Iron deficiency anemia in Child
Common findings include fatigue, dyspnea, weakness, pallor, and coarse skin and hair. Less common findings include pica (a craving to eat nonfood items, particularly ice or metal), brittle nails, tongue edema, and headache.
Within the general population, there are subsets at increased risk for iron deficiency anemia. These include children younger than 5 years, due to decreased GI absorption and increased metabolism; menstruating individuals; and pregnant individuals. Some chronic diseases result in an iron deficiency anemia. These include inflammatory bowel disease (IBD), in which excess loss but also impaired iron absorption can contribute to deficiency; chronic kidney disease; and congestive heart failure. Medications can cause changes in iron absorption and metabolism and lead to iron deficiency anemia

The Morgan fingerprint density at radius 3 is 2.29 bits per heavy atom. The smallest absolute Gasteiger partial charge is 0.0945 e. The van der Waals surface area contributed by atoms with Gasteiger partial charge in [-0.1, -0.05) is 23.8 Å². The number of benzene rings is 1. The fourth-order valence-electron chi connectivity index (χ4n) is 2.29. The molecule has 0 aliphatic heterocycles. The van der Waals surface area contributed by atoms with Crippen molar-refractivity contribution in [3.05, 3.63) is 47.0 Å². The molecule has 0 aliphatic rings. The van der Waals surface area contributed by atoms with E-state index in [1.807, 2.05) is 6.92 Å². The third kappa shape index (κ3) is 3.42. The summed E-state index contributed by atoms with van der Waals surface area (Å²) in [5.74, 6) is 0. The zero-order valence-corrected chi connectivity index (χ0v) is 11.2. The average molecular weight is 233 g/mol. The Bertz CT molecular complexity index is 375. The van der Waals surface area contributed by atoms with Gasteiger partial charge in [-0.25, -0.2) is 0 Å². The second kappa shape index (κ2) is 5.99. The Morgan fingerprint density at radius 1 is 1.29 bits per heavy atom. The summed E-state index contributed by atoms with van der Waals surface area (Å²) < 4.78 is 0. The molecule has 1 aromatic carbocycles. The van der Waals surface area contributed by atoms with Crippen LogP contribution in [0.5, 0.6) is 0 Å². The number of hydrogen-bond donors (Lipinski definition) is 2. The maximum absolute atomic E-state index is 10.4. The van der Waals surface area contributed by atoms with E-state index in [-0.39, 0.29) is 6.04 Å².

Iron deficiency anemia is easy to diagnose, but often subtle symptoms lead to delays in diagnosis. Once confirmed, many patients will improve within weeks with iron repletion and recognition with treatment of the underlying etiology.
Related topic: drug-induced anemia
D50.9 – Iron deficiency anemia, unspecified
87522002 – Iron Deficiency Anemia
Differential Diagnosis & Pitfalls
Drug Reaction Data